11/18/2015 02:04 EST | Updated 11/18/2015 02:59 EST

Hepatitis C Virus Can Be Cured In 12 Weeks With Drug Course: Study

A Canadian study published this week in The New England Medical Journal showed that a simple 12-week course of a pharmaceutical treatment cured 99% of the study's participants of the hepatitis C virus.

Researchers at the Toronto Western Hospital (TWH) studied patients with hepatitis C, also known as HCV, who were receiving a combination of drugs sofosbuvir-velpatasvir once a day. The study included a mix of patients who both had and had not previously been treated for hepatitis C. Participants also included patients with compensated cirrhosis, where scarring of the liver has already occurred but the patient is not yet displaying symptoms.

The study was carried out on 740 participants across 8 different countries. A total of 624 participants received the daily drug combination to treat hepatitis C, while 116 participants received a placebo drug. After the 12 weeks had finished, 99% of the participants receiving the daily drug showed an eradication of hepatitis C, and continued to show the eradication for three months after the end of the trial. None of the participants taking the placebo showed the same results.

Dr. Jordan Feld, Hepatologist at the Francis Family Liver Clinic, TWH, and the first author of the study commented on the results saying, "This drug regimen changes the standard of care in treating patients with HCV -- we can now cure almost everyone with a very simple treatment. It's incredibly gratifying to be part of research where we not only cure a disease but can also think about eliminating HCV in Canada."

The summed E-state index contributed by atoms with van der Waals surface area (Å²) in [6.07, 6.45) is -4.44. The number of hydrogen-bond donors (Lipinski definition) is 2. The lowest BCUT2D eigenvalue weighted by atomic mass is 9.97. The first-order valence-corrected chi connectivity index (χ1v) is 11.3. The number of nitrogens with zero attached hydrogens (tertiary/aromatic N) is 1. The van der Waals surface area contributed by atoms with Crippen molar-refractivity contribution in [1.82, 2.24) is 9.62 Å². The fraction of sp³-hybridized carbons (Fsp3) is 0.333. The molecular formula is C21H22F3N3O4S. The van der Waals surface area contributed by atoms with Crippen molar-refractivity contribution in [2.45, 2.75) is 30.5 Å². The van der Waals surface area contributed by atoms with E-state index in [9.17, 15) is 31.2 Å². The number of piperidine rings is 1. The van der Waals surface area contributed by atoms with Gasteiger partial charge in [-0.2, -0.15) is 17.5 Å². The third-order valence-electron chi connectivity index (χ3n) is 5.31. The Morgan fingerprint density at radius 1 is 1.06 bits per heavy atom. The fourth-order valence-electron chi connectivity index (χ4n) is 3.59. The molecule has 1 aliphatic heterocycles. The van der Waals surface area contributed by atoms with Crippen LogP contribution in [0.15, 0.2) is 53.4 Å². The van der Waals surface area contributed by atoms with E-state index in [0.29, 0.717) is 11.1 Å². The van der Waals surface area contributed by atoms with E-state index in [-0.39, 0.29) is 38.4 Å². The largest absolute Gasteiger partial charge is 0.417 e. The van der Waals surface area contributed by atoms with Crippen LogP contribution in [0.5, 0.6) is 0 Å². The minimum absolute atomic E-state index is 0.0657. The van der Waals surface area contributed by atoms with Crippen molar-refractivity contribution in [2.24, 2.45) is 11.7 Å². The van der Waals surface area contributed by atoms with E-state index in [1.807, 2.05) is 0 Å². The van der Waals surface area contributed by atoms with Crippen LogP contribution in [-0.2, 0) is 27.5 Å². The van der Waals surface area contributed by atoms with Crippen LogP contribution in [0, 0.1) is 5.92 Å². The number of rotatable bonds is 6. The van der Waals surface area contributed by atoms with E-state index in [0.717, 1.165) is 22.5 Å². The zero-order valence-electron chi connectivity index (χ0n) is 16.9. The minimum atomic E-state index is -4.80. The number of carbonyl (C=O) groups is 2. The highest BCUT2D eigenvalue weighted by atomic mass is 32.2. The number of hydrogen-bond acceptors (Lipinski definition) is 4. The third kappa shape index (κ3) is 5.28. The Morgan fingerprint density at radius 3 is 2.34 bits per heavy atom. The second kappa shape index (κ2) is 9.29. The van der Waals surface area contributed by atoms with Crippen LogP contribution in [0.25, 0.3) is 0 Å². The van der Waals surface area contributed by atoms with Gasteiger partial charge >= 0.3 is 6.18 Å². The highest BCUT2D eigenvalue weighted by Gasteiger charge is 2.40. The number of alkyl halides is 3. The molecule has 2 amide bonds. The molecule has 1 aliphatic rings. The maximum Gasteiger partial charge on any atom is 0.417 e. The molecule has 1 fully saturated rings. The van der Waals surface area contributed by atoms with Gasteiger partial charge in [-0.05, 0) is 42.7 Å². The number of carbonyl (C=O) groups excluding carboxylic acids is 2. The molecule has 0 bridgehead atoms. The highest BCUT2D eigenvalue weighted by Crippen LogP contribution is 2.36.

Hepatitis C is known as a ‘silent' killer because symptoms often don't appear until too late, when the liver is already damaged. Hepatitis C is most commonly contracted through blood-to-blood contact, often through intravenous drug use or poorly sterilized medical equipment. It can also be as a result of a blood transfusion before 1992. In Canada an estimated 252,000 people are infected with hepatitis C, with around 170 million infected worldwide.

The results come just months after it was reported in the journal Science Translational Medicine that U.S. researchers had found a drug used to treat common allergy symptoms of coughing, sneezing, and a runny nose had been effective in treating hepatitis C in lab rats carrying human liver cells. The drug, which costs around 50 cents per pill, is a fraction of the cost of the more recent treatments to cure the disease, which cost at least $8000 for a four-month regimen. Researchers have since called for clinical trials on the drug, known as CCZ, to test its full effectiveness in humans.

Former "Baywatch" star Pamela Anderson announced earlier this month that she has been cured of hepatitis C. The actress, who announced in 2002 that she had been diagnosed with the disease, has not revealed details about the treatment she received.

Full details of the study can be found in The New England Journal of Medicine online.

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